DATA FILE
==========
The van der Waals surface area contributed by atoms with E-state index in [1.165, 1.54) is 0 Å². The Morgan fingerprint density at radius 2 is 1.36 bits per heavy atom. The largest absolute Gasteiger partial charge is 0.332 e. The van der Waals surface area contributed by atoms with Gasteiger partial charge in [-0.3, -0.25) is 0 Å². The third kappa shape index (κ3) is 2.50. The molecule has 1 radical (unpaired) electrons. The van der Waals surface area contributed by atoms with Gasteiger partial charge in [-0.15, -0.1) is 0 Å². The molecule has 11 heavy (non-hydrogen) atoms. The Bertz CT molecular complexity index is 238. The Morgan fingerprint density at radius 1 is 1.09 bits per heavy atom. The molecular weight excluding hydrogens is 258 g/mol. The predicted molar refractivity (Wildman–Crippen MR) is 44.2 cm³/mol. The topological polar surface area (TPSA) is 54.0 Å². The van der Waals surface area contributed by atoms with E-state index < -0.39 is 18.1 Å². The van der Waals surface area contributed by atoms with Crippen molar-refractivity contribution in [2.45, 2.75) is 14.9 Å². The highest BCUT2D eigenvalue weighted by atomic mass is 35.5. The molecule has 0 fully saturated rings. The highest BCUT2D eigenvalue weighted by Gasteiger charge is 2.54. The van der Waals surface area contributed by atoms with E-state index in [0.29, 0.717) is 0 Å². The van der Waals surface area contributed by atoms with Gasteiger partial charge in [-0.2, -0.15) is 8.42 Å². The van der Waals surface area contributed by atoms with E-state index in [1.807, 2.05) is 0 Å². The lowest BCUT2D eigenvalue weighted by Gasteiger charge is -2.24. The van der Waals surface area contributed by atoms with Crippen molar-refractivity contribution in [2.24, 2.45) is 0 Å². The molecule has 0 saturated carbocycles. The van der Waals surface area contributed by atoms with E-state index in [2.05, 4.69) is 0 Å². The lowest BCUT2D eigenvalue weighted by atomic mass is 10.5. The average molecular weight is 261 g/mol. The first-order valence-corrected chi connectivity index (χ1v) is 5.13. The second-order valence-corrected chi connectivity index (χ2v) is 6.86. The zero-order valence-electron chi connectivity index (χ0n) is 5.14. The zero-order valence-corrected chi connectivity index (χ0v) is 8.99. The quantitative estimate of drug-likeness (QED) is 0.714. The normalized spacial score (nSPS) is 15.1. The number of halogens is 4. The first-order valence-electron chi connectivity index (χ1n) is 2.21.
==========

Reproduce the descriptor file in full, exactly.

The van der Waals surface area contributed by atoms with E-state index in [1.165, 1.54) is 0 Å². The Morgan fingerprint density at radius 2 is 1.36 bits per heavy atom. The largest absolute Gasteiger partial charge is 0.332 e. The van der Waals surface area contributed by atoms with Gasteiger partial charge in [-0.3, -0.25) is 0 Å². The third kappa shape index (κ3) is 2.50. The molecule has 1 radical (unpaired) electrons. The van der Waals surface area contributed by atoms with Gasteiger partial charge in [-0.15, -0.1) is 0 Å². The molecule has 11 heavy (non-hydrogen) atoms. The Bertz CT molecular complexity index is 238. The Morgan fingerprint density at radius 1 is 1.09 bits per heavy atom. The molecular weight excluding hydrogens is 258 g/mol. The predicted molar refractivity (Wildman–Crippen MR) is 44.2 cm³/mol. The topological polar surface area (TPSA) is 54.0 Å². The van der Waals surface area contributed by atoms with E-state index < -0.39 is 18.1 Å². The van der Waals surface area contributed by atoms with Crippen molar-refractivity contribution in [2.45, 2.75) is 14.9 Å². The highest BCUT2D eigenvalue weighted by atomic mass is 35.5. The molecule has 0 fully saturated rings. The highest BCUT2D eigenvalue weighted by Gasteiger charge is 2.54. The van der Waals surface area contributed by atoms with E-state index in [0.29, 0.717) is 0 Å². The van der Waals surface area contributed by atoms with Gasteiger partial charge in [-0.2, -0.15) is 8.42 Å². The van der Waals surface area contributed by atoms with E-state index in [1.807, 2.05) is 0 Å². The lowest BCUT2D eigenvalue weighted by Gasteiger charge is -2.24. The van der Waals surface area contributed by atoms with Crippen molar-refractivity contribution in [2.24, 2.45) is 0 Å². The molecule has 0 saturated carbocycles. The van der Waals surface area contributed by atoms with E-state index in [2.05, 4.69) is 0 Å². The lowest BCUT2D eigenvalue weighted by atomic mass is 10.5. The average molecular weight is 261 g/mol. The first-order valence-corrected chi connectivity index (χ1v) is 5.13. The second-order valence-corrected chi connectivity index (χ2v) is 6.86. The zero-order valence-electron chi connectivity index (χ0n) is 5.14. The zero-order valence-corrected chi connectivity index (χ0v) is 8.99. The quantitative estimate of drug-likeness (QED) is 0.714. The normalized spacial score (nSPS) is 15.1. The number of halogens is 4. The first-order valence-electron chi connectivity index (χ1n) is 2.21.